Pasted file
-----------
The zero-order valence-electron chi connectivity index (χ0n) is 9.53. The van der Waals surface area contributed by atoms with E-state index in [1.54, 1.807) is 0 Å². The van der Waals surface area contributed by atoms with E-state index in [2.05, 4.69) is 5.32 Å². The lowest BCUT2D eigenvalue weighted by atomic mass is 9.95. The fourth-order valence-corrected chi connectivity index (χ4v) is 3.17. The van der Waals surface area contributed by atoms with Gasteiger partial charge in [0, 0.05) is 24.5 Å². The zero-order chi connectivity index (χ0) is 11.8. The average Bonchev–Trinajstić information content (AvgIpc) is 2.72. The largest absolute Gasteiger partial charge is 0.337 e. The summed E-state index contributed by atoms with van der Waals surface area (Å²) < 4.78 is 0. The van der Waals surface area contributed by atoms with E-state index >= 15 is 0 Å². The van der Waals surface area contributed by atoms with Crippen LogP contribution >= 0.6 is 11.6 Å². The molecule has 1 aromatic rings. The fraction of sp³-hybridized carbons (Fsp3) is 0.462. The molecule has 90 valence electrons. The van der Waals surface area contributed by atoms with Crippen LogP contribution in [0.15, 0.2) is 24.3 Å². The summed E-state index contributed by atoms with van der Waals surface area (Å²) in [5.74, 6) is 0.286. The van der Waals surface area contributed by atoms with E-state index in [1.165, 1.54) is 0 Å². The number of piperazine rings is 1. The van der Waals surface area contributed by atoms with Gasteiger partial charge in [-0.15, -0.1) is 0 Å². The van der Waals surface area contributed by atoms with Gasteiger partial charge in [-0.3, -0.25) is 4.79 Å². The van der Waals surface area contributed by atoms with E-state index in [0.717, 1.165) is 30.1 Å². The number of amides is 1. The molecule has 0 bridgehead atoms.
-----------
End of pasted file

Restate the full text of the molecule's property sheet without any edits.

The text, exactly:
The zero-order valence-electron chi connectivity index (χ0n) is 9.53. The van der Waals surface area contributed by atoms with E-state index in [1.54, 1.807) is 0 Å². The van der Waals surface area contributed by atoms with E-state index in [2.05, 4.69) is 5.32 Å². The lowest BCUT2D eigenvalue weighted by atomic mass is 9.95. The fourth-order valence-corrected chi connectivity index (χ4v) is 3.17. The van der Waals surface area contributed by atoms with Gasteiger partial charge in [0, 0.05) is 24.5 Å². The zero-order chi connectivity index (χ0) is 11.8. The average Bonchev–Trinajstić information content (AvgIpc) is 2.72. The largest absolute Gasteiger partial charge is 0.337 e. The summed E-state index contributed by atoms with van der Waals surface area (Å²) < 4.78 is 0. The van der Waals surface area contributed by atoms with E-state index >= 15 is 0 Å². The van der Waals surface area contributed by atoms with Crippen LogP contribution >= 0.6 is 11.6 Å². The molecule has 1 aromatic rings. The fraction of sp³-hybridized carbons (Fsp3) is 0.462. The molecule has 90 valence electrons. The van der Waals surface area contributed by atoms with Crippen LogP contribution in [0.15, 0.2) is 24.3 Å². The summed E-state index contributed by atoms with van der Waals surface area (Å²) in [5.74, 6) is 0.286. The van der Waals surface area contributed by atoms with E-state index in [1.165, 1.54) is 0 Å². The number of piperazine rings is 1. The van der Waals surface area contributed by atoms with Gasteiger partial charge in [-0.15, -0.1) is 0 Å². The van der Waals surface area contributed by atoms with Gasteiger partial charge in [-0.3, -0.25) is 4.79 Å². The van der Waals surface area contributed by atoms with E-state index in [0.717, 1.165) is 30.1 Å². The number of amides is 1. The molecule has 0 bridgehead atoms.